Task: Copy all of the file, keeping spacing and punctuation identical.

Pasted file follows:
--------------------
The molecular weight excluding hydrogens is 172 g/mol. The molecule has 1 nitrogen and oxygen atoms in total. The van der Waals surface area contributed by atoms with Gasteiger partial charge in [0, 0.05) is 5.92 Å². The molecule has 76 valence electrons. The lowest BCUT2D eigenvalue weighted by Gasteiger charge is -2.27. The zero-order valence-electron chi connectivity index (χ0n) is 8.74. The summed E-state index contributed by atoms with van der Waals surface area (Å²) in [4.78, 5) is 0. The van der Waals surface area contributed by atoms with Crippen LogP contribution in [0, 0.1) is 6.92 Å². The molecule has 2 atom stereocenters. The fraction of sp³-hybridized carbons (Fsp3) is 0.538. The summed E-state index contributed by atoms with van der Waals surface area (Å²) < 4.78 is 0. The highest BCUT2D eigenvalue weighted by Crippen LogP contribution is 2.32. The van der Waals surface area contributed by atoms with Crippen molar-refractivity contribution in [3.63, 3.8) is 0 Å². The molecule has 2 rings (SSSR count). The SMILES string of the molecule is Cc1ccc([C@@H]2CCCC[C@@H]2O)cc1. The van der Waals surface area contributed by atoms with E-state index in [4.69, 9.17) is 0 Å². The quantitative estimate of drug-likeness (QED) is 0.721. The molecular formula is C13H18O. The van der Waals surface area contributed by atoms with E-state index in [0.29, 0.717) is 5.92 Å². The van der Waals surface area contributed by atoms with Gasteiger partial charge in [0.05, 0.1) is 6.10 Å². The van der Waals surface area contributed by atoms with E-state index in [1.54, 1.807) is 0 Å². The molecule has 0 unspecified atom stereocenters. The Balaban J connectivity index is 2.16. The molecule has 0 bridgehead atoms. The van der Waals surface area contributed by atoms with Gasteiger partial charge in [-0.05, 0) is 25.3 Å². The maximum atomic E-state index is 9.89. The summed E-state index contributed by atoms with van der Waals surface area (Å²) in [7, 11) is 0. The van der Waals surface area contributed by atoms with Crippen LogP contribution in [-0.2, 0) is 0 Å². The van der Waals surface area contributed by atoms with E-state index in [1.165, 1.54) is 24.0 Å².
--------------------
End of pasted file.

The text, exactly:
The molecular weight excluding hydrogens is 172 g/mol. The molecule has 1 nitrogen and oxygen atoms in total. The van der Waals surface area contributed by atoms with Gasteiger partial charge in [0, 0.05) is 5.92 Å². The molecule has 76 valence electrons. The lowest BCUT2D eigenvalue weighted by Gasteiger charge is -2.27. The zero-order valence-electron chi connectivity index (χ0n) is 8.74. The summed E-state index contributed by atoms with van der Waals surface area (Å²) in [4.78, 5) is 0. The van der Waals surface area contributed by atoms with Crippen LogP contribution in [0, 0.1) is 6.92 Å². The molecule has 2 atom stereocenters. The fraction of sp³-hybridized carbons (Fsp3) is 0.538. The summed E-state index contributed by atoms with van der Waals surface area (Å²) < 4.78 is 0. The highest BCUT2D eigenvalue weighted by Crippen LogP contribution is 2.32. The van der Waals surface area contributed by atoms with Crippen molar-refractivity contribution in [3.63, 3.8) is 0 Å². The molecule has 2 rings (SSSR count). The SMILES string of the molecule is Cc1ccc([C@@H]2CCCC[C@@H]2O)cc1. The van der Waals surface area contributed by atoms with E-state index in [4.69, 9.17) is 0 Å². The quantitative estimate of drug-likeness (QED) is 0.721. The molecular formula is C13H18O. The van der Waals surface area contributed by atoms with E-state index in [0.29, 0.717) is 5.92 Å². The van der Waals surface area contributed by atoms with Gasteiger partial charge in [0.05, 0.1) is 6.10 Å². The van der Waals surface area contributed by atoms with E-state index in [1.54, 1.807) is 0 Å². The molecule has 0 unspecified atom stereocenters. The Balaban J connectivity index is 2.16. The molecule has 0 bridgehead atoms. The van der Waals surface area contributed by atoms with Gasteiger partial charge in [-0.05, 0) is 25.3 Å². The maximum atomic E-state index is 9.89. The summed E-state index contributed by atoms with van der Waals surface area (Å²) in [7, 11) is 0. The van der Waals surface area contributed by atoms with Crippen LogP contribution in [-0.2, 0) is 0 Å². The van der Waals surface area contributed by atoms with E-state index in [1.165, 1.54) is 24.0 Å².